Pros: In the summer, Brown said he takes the training sessions outside by the Charles River.

Cons: At $2,900 for every 20 sessions, this gym might not be within everyone’s price range.

Quote That Best Exemplifies It: “The art form is an uncanny fusion of boxing, martial arts, dance and gymnastics that functions as sport, fitness and entertainment,” the website states. (If you like to think of your sweat sessions as “art forms,” Sweat Box might be your cup of tea.)

Who Goes Here? According to Brown, clientele are women from “18-45 ish,” and while some are “just looking for a fun way to get in shape,” others are training for boxing competitions. (In 2012, one of his students won the New England Regional Title in the Golden Gloves, an amateur boxing competition.)

7. The Ring, 971 Commonwealth Ave., Allston

Tired of the treadmill? The Ring specializes in boxing for a more invigorating workout routine. (According to the gym’s website, one hour-long workout here can burn up to 1,000 calories, so pass the Krispy Kremes, please.)

Pros: There are more than 60 classes a week, so there’s no excuse not to fit in one of their “12-Round Workouts,” a blend of a professional boxer’s workout with extreme fitness drills, into your schedule. Unlimited access memberships are $139 a month.

Cons: If you hate sweating, this might not be the place for you. Manager Owen Cluer said, “Bring whatever you’re comfortable sweating in, because boy, you’re gonna sweat.”

Quote That Best Exemplifies It: “Here is your chance to haul off and hit something,” their website states. (Perfect for your pent-up aggression.)

Who Goes Here? “Everybody,” Cluer said. “A lot of students because of Boston College and Boston University, and professionals, lawyers, doctors, and nurses.” Their website states that roughly 40 percent of members are female.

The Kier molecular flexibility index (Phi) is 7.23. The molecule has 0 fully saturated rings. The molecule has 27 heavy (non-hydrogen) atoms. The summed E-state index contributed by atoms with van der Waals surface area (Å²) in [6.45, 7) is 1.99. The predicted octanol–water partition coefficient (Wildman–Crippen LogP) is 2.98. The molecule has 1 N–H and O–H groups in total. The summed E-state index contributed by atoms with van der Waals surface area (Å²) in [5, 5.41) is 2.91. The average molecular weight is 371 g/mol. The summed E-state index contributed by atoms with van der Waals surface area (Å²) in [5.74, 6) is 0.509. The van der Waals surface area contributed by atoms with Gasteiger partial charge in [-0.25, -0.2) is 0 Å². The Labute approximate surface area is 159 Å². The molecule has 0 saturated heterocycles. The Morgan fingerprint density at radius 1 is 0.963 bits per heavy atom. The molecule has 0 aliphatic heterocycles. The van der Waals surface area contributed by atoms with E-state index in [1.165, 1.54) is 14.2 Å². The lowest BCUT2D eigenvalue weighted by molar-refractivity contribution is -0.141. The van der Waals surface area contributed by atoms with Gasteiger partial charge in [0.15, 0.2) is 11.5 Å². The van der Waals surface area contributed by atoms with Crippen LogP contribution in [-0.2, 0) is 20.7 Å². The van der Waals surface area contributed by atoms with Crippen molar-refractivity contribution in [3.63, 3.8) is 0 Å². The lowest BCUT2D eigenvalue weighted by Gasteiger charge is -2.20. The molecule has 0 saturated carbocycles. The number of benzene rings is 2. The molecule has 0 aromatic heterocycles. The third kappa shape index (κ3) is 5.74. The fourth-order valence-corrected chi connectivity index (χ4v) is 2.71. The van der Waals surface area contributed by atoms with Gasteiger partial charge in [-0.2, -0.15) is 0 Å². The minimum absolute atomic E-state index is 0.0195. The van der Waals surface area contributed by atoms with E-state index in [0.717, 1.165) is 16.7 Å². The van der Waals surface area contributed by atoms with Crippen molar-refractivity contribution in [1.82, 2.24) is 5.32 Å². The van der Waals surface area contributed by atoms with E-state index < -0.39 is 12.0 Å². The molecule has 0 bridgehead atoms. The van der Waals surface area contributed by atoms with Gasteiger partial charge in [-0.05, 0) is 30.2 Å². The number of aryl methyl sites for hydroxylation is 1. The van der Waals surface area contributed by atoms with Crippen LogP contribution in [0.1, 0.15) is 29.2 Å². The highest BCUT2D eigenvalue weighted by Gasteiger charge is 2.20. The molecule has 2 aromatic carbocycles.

8. Equinox, 225 Franklin St., Financial District

If you like working out in the lap of luxury, Equinox’s facilities are known for their “impeccable attention to detail,” according to the gym’s website. In addition to “innovative classes, exceptional trainers and the highest quality equipment,” Equinox also has “luxurious spas, cafes and boutiques.”

Pros: The corporate culture of Equinox allows the company to give back: they donate to a variety of charitable social and health-related causes like “Cycle for Survival,” which raises money for cancer research, and “The Heroes Project,” which provides climbing programs for wounded soldiers and veterans.

Cons: Membership prices vary: it all depends where you work, according to front desk member Joelle Martin.

Quote That Best Exemplifies It: Equinox uses “building materials and furniture which are sourced locally and require less transportation to our locations, have high recycled content and are from rapidly renewable resources such as cork, bamboo and rubber,” according to the gym’s website. (lavish and eco-friendly!)